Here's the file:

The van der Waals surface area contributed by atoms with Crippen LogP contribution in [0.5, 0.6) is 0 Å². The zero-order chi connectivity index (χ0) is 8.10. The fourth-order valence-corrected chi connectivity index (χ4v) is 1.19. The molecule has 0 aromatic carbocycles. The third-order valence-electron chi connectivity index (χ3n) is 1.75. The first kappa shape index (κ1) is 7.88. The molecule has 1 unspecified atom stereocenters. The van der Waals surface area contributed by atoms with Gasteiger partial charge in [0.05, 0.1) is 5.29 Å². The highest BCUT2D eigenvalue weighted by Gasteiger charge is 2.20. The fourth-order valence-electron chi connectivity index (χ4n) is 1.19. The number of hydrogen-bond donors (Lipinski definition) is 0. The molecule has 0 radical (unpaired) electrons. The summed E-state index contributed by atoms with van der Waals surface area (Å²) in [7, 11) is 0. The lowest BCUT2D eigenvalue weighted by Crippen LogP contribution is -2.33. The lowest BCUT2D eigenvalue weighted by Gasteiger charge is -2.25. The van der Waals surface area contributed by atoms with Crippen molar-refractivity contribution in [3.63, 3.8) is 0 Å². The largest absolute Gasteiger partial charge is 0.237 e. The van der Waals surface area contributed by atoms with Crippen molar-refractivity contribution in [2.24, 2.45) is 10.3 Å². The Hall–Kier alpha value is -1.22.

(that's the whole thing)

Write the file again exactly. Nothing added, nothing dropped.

The van der Waals surface area contributed by atoms with Crippen LogP contribution in [0.5, 0.6) is 0 Å². The zero-order chi connectivity index (χ0) is 8.10. The fourth-order valence-corrected chi connectivity index (χ4v) is 1.19. The molecule has 0 aromatic carbocycles. The third-order valence-electron chi connectivity index (χ3n) is 1.75. The first kappa shape index (κ1) is 7.88. The molecule has 1 unspecified atom stereocenters. The van der Waals surface area contributed by atoms with Gasteiger partial charge in [0.05, 0.1) is 5.29 Å². The highest BCUT2D eigenvalue weighted by Gasteiger charge is 2.20. The fourth-order valence-electron chi connectivity index (χ4n) is 1.19. The number of hydrogen-bond donors (Lipinski definition) is 0. The molecule has 0 radical (unpaired) electrons. The summed E-state index contributed by atoms with van der Waals surface area (Å²) in [7, 11) is 0. The lowest BCUT2D eigenvalue weighted by Crippen LogP contribution is -2.33. The lowest BCUT2D eigenvalue weighted by Gasteiger charge is -2.25. The van der Waals surface area contributed by atoms with Crippen molar-refractivity contribution in [3.63, 3.8) is 0 Å². The largest absolute Gasteiger partial charge is 0.237 e. The van der Waals surface area contributed by atoms with Crippen molar-refractivity contribution in [2.24, 2.45) is 10.3 Å². The Hall–Kier alpha value is -1.22.